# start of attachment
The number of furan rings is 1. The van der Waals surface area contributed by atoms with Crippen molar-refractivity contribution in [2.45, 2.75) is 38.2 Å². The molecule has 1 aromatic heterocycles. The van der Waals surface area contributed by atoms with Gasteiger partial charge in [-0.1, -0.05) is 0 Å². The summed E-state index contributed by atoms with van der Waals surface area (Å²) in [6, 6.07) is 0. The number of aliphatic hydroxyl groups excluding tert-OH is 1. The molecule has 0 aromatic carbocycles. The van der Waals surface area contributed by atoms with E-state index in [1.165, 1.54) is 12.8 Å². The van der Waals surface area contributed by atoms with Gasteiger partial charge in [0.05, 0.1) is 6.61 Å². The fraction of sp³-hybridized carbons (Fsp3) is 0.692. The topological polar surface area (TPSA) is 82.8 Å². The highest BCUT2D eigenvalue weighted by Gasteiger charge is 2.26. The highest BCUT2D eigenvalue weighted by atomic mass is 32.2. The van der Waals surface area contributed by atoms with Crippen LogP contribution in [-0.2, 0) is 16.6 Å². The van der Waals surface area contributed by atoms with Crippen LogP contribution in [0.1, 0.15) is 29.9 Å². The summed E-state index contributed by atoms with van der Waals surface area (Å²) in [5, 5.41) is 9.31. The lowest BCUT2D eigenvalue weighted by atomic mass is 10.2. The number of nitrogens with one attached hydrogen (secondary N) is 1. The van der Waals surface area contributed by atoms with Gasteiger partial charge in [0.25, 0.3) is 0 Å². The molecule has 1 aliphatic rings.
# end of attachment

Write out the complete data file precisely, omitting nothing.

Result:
The number of furan rings is 1. The van der Waals surface area contributed by atoms with Crippen molar-refractivity contribution in [2.45, 2.75) is 38.2 Å². The molecule has 1 aromatic heterocycles. The van der Waals surface area contributed by atoms with Gasteiger partial charge in [-0.1, -0.05) is 0 Å². The summed E-state index contributed by atoms with van der Waals surface area (Å²) in [6, 6.07) is 0. The number of aliphatic hydroxyl groups excluding tert-OH is 1. The molecule has 0 aromatic carbocycles. The van der Waals surface area contributed by atoms with E-state index in [1.165, 1.54) is 12.8 Å². The van der Waals surface area contributed by atoms with Gasteiger partial charge in [0.05, 0.1) is 6.61 Å². The fraction of sp³-hybridized carbons (Fsp3) is 0.692. The topological polar surface area (TPSA) is 82.8 Å². The highest BCUT2D eigenvalue weighted by Gasteiger charge is 2.26. The highest BCUT2D eigenvalue weighted by atomic mass is 32.2. The van der Waals surface area contributed by atoms with Crippen LogP contribution in [-0.2, 0) is 16.6 Å². The van der Waals surface area contributed by atoms with Crippen LogP contribution in [0.1, 0.15) is 29.9 Å². The summed E-state index contributed by atoms with van der Waals surface area (Å²) in [5, 5.41) is 9.31. The lowest BCUT2D eigenvalue weighted by atomic mass is 10.2. The number of nitrogens with one attached hydrogen (secondary N) is 1. The van der Waals surface area contributed by atoms with Gasteiger partial charge in [0.25, 0.3) is 0 Å². The molecule has 1 aliphatic rings.